Speakable Markup for Voice Search on Audio Assistants

December 20, 2018

Bailey Chancellor

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Speakable Markup

Background on Speakable Markup and Voice Search

Google has announced support for a new schema called speakable markup. This feature is designed for eligible publishers to markup the sections of their news articles that are most relevant to be read aloud by Google Assistant-enabled devices using TTS (text-to-speech). The speakable specification is part of the official Article type or NewsArticle type.

Publishers with speakable structured data on their webpages can use Google Assistant to distribute content through new channels and reach a wider base of users. When a person searches for news on a particular topic, Google Assistant will read aloud a speakable section, credit the source, and send the full article URL to the user’s mobile device through the Google Assistant app. In addition, it will ask the user if they’d like to hear another news article on the same topic.

Of course, simply marking up content will not guarantee that it becomes a speakable result – just like with regular search results, there are many articles competing for the same topics and queries and Google’s algorithm is designed to choose what it deems the single most relevant result. To improve the potential of being chosen as the speakable result, it’s important to ensure content is both relevant and engaging, webpages are technically sound from an SEO perspective, page speed and mobile friendliness are prioritized, and advanced tactics (like structured data) are utilized to help search engines understand content at a deeper level.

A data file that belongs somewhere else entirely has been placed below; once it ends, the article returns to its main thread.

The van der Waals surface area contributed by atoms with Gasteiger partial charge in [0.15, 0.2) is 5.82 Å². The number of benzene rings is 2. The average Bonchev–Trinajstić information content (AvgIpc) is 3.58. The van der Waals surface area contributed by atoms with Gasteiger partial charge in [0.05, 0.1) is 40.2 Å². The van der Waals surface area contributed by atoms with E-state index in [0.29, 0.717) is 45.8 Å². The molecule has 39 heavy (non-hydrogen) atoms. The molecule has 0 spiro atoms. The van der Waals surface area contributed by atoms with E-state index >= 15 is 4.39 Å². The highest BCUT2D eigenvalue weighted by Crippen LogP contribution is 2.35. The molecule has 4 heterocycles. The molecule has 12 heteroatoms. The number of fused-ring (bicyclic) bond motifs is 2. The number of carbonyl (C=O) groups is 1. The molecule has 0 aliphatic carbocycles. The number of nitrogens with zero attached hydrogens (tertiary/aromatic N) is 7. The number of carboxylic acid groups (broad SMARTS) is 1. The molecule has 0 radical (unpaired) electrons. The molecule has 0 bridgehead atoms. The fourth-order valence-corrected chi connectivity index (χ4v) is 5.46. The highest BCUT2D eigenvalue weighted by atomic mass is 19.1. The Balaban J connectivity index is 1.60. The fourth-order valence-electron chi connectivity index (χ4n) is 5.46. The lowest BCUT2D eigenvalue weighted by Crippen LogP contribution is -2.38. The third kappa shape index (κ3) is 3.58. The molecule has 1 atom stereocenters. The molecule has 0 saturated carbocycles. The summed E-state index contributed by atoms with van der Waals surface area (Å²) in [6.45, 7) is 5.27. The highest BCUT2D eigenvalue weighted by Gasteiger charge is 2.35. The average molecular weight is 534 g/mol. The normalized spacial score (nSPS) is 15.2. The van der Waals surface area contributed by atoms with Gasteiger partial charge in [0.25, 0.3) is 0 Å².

At this time, speakable markup is in beta and is subject to change. Google is currently developing this feature and there may be changes in requirements or guidelines over time. For example, as with other Google releases, this markup is expected to open up to brands outside the news industry following the beta period. It is currently available only for English language users in the US; however, Google says it plans to open it to other countries in the near future.

Guidelines for Speakable Markup

Content Guidelines

  • Content indicated by speakable structured data should have concise headlines and/or summaries that provide users with comprehensible, useful information
  • If you include the top of the story in speakable structured data, we recommend breaking up information into individual sentences so that it reads more clearly for TTS
    • Short sentence structures tend to be easier to understand than long sentences with complex content and a complicated structure
  • Rather than highlighting an entire article with speakable structured data, focus on key points

Technical Guidelines

  • Do not add speakable structured data to content that may sound confusing in voice-only and voice-forward situations, like datelines (location where the story was reported), photo captions, or source attributions
  • The speakable specification only tells Google Assistant which part of the article to read and is part of the Article type markup. Therefore, it’s important to get the associated Article type markup specifications and properties correct
  • You can currently implement the Schema.org markup as HTML and JSON-LD. Microdata and RDFa will be available soon
  • For an optimal audio experience for users, it’s recommended that marked-up content be approximately 20–30 seconds, or roughly two to three sentences

Eligibility Requirements & Getting Started with Speakable Markup

To be eligible to appear in news results, your site must be a valid news site. Make sure you submit your news site to Google through its Publisher Center to check eligibility and gain approval.

To check your website’s eligibility, follow the steps below: